CRITIQUE: Three years ago, Yahoo! -- through its print magazine published through a licensing agreement with Ziff Davis Media -- latched onto an idea. It recognized that there existed a natural marriage between music and the Internet. This marriage wasn't going to end in a quick and messy divorce; it was going to go the distance and spawn all sorts of mutant hybrid children like Napster (a mix of search engine, litigation-swamped swap meet and promotion vehicle.), BowieNet (a artist-centric ISP at www.davidbowie.com) and SonicNet (a music portal site that swallowed MTV.com and grew into the MTVigroup).
A marriage like the one between music and the Web can be celebrated. As of three years ago no one else did, so Yahoo! Internet Life executives went ahead and did it themselves. MTV missed the boat, as did the National Academy of Recording Arts & Sciences, which produces the Grammy Awards.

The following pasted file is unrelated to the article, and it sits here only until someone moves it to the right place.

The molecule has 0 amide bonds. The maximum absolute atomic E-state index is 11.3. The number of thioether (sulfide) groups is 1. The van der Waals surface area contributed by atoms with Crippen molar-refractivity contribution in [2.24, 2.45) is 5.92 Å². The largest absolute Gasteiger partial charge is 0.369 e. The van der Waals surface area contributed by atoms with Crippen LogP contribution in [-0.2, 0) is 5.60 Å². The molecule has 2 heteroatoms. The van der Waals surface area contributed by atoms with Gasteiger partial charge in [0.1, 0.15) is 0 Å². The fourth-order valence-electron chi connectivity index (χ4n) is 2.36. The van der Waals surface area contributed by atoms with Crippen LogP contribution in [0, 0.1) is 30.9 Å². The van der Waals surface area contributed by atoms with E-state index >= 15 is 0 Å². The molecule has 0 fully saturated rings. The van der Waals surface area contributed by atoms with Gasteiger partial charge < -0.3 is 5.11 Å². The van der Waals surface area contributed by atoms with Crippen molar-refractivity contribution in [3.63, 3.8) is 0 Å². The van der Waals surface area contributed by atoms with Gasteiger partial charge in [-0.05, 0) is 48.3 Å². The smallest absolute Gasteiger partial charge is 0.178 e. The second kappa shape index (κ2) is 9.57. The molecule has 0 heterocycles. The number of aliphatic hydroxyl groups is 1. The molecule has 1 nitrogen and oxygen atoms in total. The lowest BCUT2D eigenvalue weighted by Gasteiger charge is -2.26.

Yahoo! Internet Life, however, takes the unusual step of promoting itself with one of the only truly large-scale Internet events. And as the industry has grown in size and prominence, so has the event, staged in New York last week and Webcast on VH1.com.
It's not perfect: Some recipients still don't show up to personally nab their awards. Some jokes by the master of ceremonies were a little off-color or off-target. There also were some logistical rough points in the program itself.
But overall, the awards brought out the stars (David Bowie and Alanis Morissette performed and even Martha Stewart attended) in the music, recording and Internet industries and tied them all together by giving them something to celebrate -- even as their stocks fall.
Oddly, the success of the industry could be the downfall of the event.
It's not that competing award shows will sprout up, but that the difference between online and offline music will become moot and awards will continue to celebrate the music itself, not the medium that conveys it.